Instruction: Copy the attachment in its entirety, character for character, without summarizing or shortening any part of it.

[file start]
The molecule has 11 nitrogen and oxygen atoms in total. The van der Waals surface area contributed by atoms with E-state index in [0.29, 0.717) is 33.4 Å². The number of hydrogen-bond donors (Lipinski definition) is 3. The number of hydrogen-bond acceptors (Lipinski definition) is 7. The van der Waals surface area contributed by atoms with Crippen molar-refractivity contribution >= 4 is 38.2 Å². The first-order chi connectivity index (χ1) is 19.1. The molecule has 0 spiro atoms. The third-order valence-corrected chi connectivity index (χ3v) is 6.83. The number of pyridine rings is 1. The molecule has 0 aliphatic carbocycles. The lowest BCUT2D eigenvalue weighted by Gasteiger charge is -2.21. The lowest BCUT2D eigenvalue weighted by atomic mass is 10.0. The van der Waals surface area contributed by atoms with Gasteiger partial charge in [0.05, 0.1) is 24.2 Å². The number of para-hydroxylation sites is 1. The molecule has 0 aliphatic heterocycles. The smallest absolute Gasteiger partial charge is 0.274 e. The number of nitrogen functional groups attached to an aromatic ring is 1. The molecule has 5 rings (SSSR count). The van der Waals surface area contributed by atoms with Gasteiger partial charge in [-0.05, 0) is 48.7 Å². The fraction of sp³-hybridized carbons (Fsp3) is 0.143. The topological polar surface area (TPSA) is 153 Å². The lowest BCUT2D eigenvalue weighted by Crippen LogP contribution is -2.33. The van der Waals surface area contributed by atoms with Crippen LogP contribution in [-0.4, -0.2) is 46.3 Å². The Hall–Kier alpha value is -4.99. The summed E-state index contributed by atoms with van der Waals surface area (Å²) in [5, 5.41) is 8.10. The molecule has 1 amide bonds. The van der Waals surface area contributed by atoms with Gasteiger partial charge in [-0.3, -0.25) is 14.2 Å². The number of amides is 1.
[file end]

The molecule has 11 nitrogen and oxygen atoms in total. The van der Waals surface area contributed by atoms with E-state index in [0.29, 0.717) is 33.4 Å². The number of hydrogen-bond donors (Lipinski definition) is 3. The number of hydrogen-bond acceptors (Lipinski definition) is 7. The van der Waals surface area contributed by atoms with Crippen molar-refractivity contribution >= 4 is 38.2 Å². The first-order chi connectivity index (χ1) is 19.1. The molecule has 0 spiro atoms. The third-order valence-corrected chi connectivity index (χ3v) is 6.83. The number of pyridine rings is 1. The molecule has 0 aliphatic carbocycles. The lowest BCUT2D eigenvalue weighted by Gasteiger charge is -2.21. The lowest BCUT2D eigenvalue weighted by atomic mass is 10.0. The van der Waals surface area contributed by atoms with Gasteiger partial charge in [0.05, 0.1) is 24.2 Å². The number of para-hydroxylation sites is 1. The molecule has 0 aliphatic heterocycles. The smallest absolute Gasteiger partial charge is 0.274 e. The number of nitrogen functional groups attached to an aromatic ring is 1. The molecule has 5 rings (SSSR count). The van der Waals surface area contributed by atoms with Gasteiger partial charge in [-0.05, 0) is 48.7 Å². The fraction of sp³-hybridized carbons (Fsp3) is 0.143. The topological polar surface area (TPSA) is 153 Å². The lowest BCUT2D eigenvalue weighted by Crippen LogP contribution is -2.33. The van der Waals surface area contributed by atoms with Crippen LogP contribution in [-0.4, -0.2) is 46.3 Å². The Hall–Kier alpha value is -4.99. The summed E-state index contributed by atoms with van der Waals surface area (Å²) in [5, 5.41) is 8.10. The molecule has 1 amide bonds. The van der Waals surface area contributed by atoms with Gasteiger partial charge in [-0.3, -0.25) is 14.2 Å². The number of amides is 1.